Time for a tunnel to the Education Building

By in Opinions

Every December, hundreds if not thousands of students make their way to their exams in the Education Building and anyone who has made this trek can speak to the brutality of braving the elements. So riddle me this: why is there no tunnel that connects the Education Building with the rest of the tunnel systems on campus?

The Education Building has an abundance of services that students of all disciplines use, from the gym to the library, the student lounge to the classrooms. Yet students are not able to walk from their class in the Arts Building to give blood in the Education Lounge without freezing on the way there.

A selling point for the campus’ Voyager Place residence is that the tunnel network stops residents from being forced to leave the warmth of indoors while on their way to class. This is not the case when it comes to education students or those who are taking classes in the Education Building. The creation of a tunnel connecting Edwards School of Business to the Education Building would help make living on campus all the more enticing.

Even though the front entrance of the Education Building is accessible by ramp, many people with mobility difficulties may find tunnels to be incredibly helpful. The use of elevators and ramps in the current tunnels make for an easy commute from one building to another. Accessing the College of Education via tunnel would help those who have limited mobility bypass the busy and possibly icy sidewalks on the way to and from the Education Building.

Students who are new to campus may find it challenging to find the Education Building, as it’s a standalone building farther down Campus Drive. With a direct tunnel from the Arts Building, that confusion would be alleviated. Locating buildings can be difficult, especially if you’re new to campus and even more so if you’re new to campus in the winter months. Having a complete tunnel system allows for warm and easy exploration of the entire campus.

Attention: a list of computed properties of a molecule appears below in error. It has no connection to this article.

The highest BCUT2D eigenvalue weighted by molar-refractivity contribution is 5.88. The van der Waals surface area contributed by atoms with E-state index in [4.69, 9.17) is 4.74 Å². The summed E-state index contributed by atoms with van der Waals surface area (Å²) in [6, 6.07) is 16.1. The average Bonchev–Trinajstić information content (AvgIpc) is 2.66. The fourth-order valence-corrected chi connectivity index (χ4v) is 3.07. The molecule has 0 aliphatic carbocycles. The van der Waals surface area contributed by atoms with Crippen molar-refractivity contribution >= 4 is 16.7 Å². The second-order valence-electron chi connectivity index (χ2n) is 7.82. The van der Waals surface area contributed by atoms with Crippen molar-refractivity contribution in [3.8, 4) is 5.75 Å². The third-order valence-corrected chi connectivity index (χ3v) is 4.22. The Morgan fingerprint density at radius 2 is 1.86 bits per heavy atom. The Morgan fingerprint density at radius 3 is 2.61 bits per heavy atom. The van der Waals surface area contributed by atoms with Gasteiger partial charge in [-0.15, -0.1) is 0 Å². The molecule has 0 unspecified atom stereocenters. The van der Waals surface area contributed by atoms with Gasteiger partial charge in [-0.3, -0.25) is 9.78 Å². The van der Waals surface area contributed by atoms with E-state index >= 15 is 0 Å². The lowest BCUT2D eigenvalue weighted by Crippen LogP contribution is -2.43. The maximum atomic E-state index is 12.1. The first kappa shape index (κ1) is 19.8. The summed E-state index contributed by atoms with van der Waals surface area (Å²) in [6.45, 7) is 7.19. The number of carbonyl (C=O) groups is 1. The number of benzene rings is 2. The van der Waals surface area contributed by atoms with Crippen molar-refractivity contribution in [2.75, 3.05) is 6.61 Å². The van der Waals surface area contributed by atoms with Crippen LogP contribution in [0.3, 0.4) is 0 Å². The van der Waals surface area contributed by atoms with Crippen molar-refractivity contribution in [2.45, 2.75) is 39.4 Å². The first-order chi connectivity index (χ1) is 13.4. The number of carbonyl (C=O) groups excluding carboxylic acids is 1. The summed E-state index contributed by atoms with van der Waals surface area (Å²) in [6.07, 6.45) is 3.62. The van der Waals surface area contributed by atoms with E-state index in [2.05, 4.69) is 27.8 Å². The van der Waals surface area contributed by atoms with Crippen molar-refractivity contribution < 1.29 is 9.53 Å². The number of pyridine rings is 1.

Avoiding the weather is not the only positive that would come from the creation of this tunnel. It would also allow people to avoid crossing the busy road between Edwards School of Business and the Education Building.

The Arts Tunnel itself is a very busy place, seeing 22,000 visitors every single day. If a tunnel connecting the two buildings was created, it would provide another high-capacity venue for clubs and and other organizations to present themselves to the student body. This would not only be beneficial to the groups operating these tables but would also generate more opportunities for student involvement.

Perhaps the the biggest benefit from this suggested tunnel works in tandem with direct entry into education. This year marks the first semester where students are able to enter the College of Education straight out of highschool without taking the sixty pre-education credits that previously were required. The College of Education estimates that by re-implementing the direct entry process, they will have an increase in admissions to the program, which is already part of the second largest college on campus.

At this point you might be asking if this is an article on tunnels or on direct entry. Turns out the two are interconnected. With the increase in admissions there will be a much bigger flow of students to and from the Education Building. A tunnel would help remedy the crowded flow of students by providing an alternative route.

Though the construction of such a tunnel is unlikely, it is impossible to ignore the positive outcomes that it would provide for our campus.

Logan Huard

Graphic: Lesia Karalash / Graphics Editor